FromQuarkstoQuasars

A Hiccup in the Higgs?

Joshua FilmerApril 30th 2014
Image Credit: Unknown
Image Credit: Unknown

As most of you know, scientists have been using the Large Hadron Collider (LHC) to narrow in on the elusive boson known as the Higgs. Recently, scientists have announced an irregularity in their findings.

In order to learn about the properties of the Higgs boson, scientists must conduct their experiments over and over again. Here, they are able to collect a large body of information which tells us a lot about the boson’s features. This is done by accelerating protons to near the speed of light and smashing them together. The protons break up and produce a wide variety of particles, which scientists meticulously measure and catalog.

However, scientists have noticed a strange attribute of the Higgs – it appears to decay in two completely different ways and seems to have two slightly different masses.

Higgs #1 (and the most commonly observed Higgs, which has been seen about 500 times) decays into two photons and has a mass of 126.6 gigaelectronvolts (GeV). Higgs #2 (which has about 10 observations) decays into four leptons and has a mass of about 123.5 GeV. The difference is very tiny, but it’s there. Originally, ATLAS scientists thought there was a problem with the calibration, but after re-calibrating and more smashing, the data was consistent with previous observations.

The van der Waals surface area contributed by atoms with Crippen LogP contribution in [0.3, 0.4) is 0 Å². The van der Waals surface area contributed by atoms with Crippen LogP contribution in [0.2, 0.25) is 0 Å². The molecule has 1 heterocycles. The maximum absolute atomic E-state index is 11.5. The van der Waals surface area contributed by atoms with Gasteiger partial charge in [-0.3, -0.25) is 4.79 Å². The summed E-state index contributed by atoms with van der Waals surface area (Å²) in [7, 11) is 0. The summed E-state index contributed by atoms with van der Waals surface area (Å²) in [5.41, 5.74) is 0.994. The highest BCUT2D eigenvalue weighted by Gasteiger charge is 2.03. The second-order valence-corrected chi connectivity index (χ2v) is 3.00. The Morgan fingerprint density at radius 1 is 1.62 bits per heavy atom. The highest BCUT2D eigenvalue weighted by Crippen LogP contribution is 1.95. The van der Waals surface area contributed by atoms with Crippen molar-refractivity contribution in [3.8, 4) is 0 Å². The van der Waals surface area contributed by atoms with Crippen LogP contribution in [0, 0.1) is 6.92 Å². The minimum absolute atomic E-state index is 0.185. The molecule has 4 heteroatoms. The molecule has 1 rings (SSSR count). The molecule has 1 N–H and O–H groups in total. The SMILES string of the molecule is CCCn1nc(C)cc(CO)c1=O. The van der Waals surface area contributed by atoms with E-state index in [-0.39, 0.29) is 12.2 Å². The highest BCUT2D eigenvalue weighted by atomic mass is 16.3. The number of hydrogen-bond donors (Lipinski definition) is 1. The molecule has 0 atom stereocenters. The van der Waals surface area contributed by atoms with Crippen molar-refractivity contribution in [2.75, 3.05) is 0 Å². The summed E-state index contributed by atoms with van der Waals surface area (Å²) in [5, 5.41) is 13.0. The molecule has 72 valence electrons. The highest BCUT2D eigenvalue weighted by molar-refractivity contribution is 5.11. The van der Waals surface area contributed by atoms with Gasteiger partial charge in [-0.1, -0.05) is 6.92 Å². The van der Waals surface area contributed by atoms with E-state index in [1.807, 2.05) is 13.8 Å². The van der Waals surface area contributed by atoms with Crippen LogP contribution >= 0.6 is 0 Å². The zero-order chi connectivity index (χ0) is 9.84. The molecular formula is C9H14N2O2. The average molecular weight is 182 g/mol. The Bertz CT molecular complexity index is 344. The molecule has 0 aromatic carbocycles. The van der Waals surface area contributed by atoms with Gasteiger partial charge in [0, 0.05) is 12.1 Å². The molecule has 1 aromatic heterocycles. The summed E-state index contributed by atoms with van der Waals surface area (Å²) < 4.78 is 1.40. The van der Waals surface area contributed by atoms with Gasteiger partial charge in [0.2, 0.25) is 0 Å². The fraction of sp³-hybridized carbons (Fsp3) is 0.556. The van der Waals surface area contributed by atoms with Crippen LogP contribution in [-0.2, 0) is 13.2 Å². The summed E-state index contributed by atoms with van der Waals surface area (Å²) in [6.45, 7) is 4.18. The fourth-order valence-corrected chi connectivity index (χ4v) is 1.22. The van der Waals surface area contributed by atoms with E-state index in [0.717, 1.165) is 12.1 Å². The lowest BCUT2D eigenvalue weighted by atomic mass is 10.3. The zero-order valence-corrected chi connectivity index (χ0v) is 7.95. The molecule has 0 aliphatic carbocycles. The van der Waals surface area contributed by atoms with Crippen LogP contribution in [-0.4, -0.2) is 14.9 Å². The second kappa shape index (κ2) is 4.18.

The two observed Higgs decays. Image credit: M. Strassler
The two observed Higgs decays.
Image credit: M. Strassler

So, the question is, what are scientists seeing? At the moment, we don’t know – but that won’t stop us from making some hypotheses. There are basically two possibilities; either there are two slightly different Higgs (which would be really weird, though there is a hypothesis that suggests the existence of at least five Higgs) or it’s really the same Higgs and scientists are seeing a statistical coincidence.

In case you were wondering how this affects the Standard Model and the future of particle physics, at the moment, it doesn’t. Scientists need to make thousands more observations before they can be certain of anything. For the time being, they get to run more tests and analyze more data.

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